Fridays with Benedict: Chapter 60, The Rules Don't Apply to Me Because I Am Special

Chapter 60 of the Rule of St. Benedict has to do with admitting priests into the monastery.

Now if you are a Protestant you might not know that being a monk and being a priest are two different things. You can be a monk and not be a priest. But many monks do become priests. And while some priests might join a monastery, most priests do not.

Benedict's concerns about allowing priests to join the monastery have to do with the priests thinking they are better than the other monks and that the rules, because they are priests, don't apply to them. Thus Benedict warns:
1If any ordained priest asks to be received into the monastery, do not agree too quickly. 2However, if he is fully persistent in his request, be must recognize that he will have to observe the full discipline of the rule.
I think we all want to be a bit special, thinking that the rules don't apply to us, that we are deserving of special privileges and considerations. You see this all the time in churches. Maybe you don't have a priest problem but odds are you have donor, educational and ministerial experience problems.

Big donors to a church often think that they are deserving of special consideration, input and influence. Same goes for anyone in the church who has a graduate degree in biblical studies, ministry or theology. Finally, anyone with former experience as a minister, pastor or missionary can also use that as a trump card.

And this goes well beyond the church. Everywhere we see people believing that the rules don't apply to them because they are special.

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2 thoughts on “Fridays with Benedict: Chapter 60, The Rules Don't Apply to Me Because I Am Special”

  1. This whole speech from Michael Lewis is great, but I think the most relevant part here is his summary of research on the effects of assigning 'leader' status to a person. Tell someone they are in charge of a random group, and 30 minutes later they will start taking special privileges for themselves.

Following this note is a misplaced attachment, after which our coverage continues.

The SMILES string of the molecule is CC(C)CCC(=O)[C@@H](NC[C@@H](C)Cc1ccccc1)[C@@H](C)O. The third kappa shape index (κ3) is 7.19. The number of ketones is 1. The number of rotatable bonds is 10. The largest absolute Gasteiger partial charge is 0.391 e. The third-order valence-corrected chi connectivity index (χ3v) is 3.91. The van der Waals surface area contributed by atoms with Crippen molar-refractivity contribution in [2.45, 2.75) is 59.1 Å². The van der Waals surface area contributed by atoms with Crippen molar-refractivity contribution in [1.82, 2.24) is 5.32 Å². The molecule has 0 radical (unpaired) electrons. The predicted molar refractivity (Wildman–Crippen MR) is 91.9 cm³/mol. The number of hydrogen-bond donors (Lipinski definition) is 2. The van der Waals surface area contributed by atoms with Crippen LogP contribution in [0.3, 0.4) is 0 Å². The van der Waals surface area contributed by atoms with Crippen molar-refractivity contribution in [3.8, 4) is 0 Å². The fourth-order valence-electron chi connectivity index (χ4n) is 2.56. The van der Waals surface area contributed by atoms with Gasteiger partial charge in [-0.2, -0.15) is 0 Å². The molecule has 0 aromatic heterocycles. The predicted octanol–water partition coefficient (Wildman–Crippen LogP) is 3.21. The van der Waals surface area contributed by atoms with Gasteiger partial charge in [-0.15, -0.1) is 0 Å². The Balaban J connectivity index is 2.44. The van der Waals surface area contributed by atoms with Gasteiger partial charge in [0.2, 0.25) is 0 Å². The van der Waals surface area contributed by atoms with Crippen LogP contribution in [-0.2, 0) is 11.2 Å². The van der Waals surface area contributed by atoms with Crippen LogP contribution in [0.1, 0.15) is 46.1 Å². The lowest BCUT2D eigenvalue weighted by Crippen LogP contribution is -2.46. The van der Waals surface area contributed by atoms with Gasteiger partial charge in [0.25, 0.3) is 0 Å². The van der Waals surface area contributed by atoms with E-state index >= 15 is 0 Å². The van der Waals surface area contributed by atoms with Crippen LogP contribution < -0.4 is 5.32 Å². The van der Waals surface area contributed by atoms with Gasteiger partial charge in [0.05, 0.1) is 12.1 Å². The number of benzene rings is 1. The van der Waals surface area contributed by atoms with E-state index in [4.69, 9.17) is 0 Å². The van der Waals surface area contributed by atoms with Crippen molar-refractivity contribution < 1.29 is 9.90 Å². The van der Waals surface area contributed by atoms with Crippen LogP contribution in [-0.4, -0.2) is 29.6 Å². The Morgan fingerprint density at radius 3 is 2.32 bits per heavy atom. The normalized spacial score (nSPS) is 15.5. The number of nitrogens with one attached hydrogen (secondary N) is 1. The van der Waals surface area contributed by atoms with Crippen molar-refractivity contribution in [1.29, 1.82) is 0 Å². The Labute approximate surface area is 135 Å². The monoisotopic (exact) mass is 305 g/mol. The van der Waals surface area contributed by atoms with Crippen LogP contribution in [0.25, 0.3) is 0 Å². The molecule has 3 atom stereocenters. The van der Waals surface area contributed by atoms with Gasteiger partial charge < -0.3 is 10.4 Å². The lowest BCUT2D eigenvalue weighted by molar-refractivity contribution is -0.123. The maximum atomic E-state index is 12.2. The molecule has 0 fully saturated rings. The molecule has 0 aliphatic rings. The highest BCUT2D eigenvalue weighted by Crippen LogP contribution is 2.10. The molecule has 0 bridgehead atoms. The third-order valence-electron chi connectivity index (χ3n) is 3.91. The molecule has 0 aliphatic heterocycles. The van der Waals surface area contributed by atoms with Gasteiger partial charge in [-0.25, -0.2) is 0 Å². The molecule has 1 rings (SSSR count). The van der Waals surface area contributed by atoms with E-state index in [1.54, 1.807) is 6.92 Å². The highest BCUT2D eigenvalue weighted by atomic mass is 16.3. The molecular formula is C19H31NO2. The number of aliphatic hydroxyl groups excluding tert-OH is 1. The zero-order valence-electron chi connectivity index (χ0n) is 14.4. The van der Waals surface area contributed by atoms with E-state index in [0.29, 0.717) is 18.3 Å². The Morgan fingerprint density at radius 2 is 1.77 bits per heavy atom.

"A few years ago, just a few blocks from my home, a pair of researchers in the Cal psychology department staged an experiment. They began by grabbing students, as lab rats. Then they broke the students into teams, segregated by sex. Three men, or three women, per team. Then they put these teams of three into a room, and arbitrarily assigned one of the three to act as leader. Then they gave them some complicated moral problem to solve: say what should be done about academic cheating, or how to regulate drinking on campus.

    Exactly 30 minutes into the problem-solving the researchers interrupted each group. They entered the room bearing a plate of cookies. Four cookies. The team consisted of three people, but there were these four cookies. Every team member obviously got one cookie, but that left a fourth cookie, just sitting there. It should have been awkward. But it wasn't. With incredible consistency the person arbitrarily appointed leader of the group grabbed the fourth cookie, and ate it. Not only ate it, but ate it with gusto: lips smacking, mouth open, drool at the corners of their mouths. In the end all that was left of the extra cookie were crumbs on the leader's shirt.

    This leader had performed no special task. He had no special virtue. He'd been chosen at random, 30 minutes earlier. His status was nothing but luck. But it still left him with the sense that the cookie should be his."

  2. The narcissistic personality disorder (as you know) is given to those people who believe they are so special they are entitled to privileges from which others are exempt. It has been my experience that when you do not meet their demands for special treatment, they will usually attempt to inflict serious harm. Yes, they know all the ways of manipulation to get their way.

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